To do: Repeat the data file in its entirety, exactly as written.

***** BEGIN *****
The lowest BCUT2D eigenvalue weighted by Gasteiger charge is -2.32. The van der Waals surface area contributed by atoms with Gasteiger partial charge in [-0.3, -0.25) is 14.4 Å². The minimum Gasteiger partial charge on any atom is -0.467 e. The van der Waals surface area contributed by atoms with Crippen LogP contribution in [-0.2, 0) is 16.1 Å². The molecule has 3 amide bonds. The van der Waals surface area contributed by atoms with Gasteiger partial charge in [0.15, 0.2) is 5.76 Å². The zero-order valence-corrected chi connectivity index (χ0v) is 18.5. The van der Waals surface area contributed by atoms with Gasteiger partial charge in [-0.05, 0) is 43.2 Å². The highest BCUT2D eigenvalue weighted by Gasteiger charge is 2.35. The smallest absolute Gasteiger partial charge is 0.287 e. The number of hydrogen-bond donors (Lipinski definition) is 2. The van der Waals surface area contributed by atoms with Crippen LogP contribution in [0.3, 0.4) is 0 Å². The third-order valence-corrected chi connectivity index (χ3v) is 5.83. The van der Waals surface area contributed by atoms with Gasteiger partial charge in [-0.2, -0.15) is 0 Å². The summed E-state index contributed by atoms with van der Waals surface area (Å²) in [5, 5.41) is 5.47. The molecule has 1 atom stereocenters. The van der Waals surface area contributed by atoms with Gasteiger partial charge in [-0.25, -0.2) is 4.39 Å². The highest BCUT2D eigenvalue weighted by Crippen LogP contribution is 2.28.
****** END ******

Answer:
The lowest BCUT2D eigenvalue weighted by Gasteiger charge is -2.32. The van der Waals surface area contributed by atoms with Gasteiger partial charge in [-0.3, -0.25) is 14.4 Å². The minimum Gasteiger partial charge on any atom is -0.467 e. The van der Waals surface area contributed by atoms with Crippen LogP contribution in [-0.2, 0) is 16.1 Å². The molecule has 3 amide bonds. The van der Waals surface area contributed by atoms with Gasteiger partial charge in [0.15, 0.2) is 5.76 Å². The zero-order valence-corrected chi connectivity index (χ0v) is 18.5. The van der Waals surface area contributed by atoms with Gasteiger partial charge in [-0.05, 0) is 43.2 Å². The highest BCUT2D eigenvalue weighted by Gasteiger charge is 2.35. The smallest absolute Gasteiger partial charge is 0.287 e. The number of hydrogen-bond donors (Lipinski definition) is 2. The van der Waals surface area contributed by atoms with Crippen LogP contribution in [0.3, 0.4) is 0 Å². The third-order valence-corrected chi connectivity index (χ3v) is 5.83. The van der Waals surface area contributed by atoms with Gasteiger partial charge in [-0.2, -0.15) is 0 Å². The summed E-state index contributed by atoms with van der Waals surface area (Å²) in [5, 5.41) is 5.47. The molecule has 1 atom stereocenters. The van der Waals surface area contributed by atoms with Gasteiger partial charge in [-0.25, -0.2) is 4.39 Å². The highest BCUT2D eigenvalue weighted by Crippen LogP contribution is 2.28.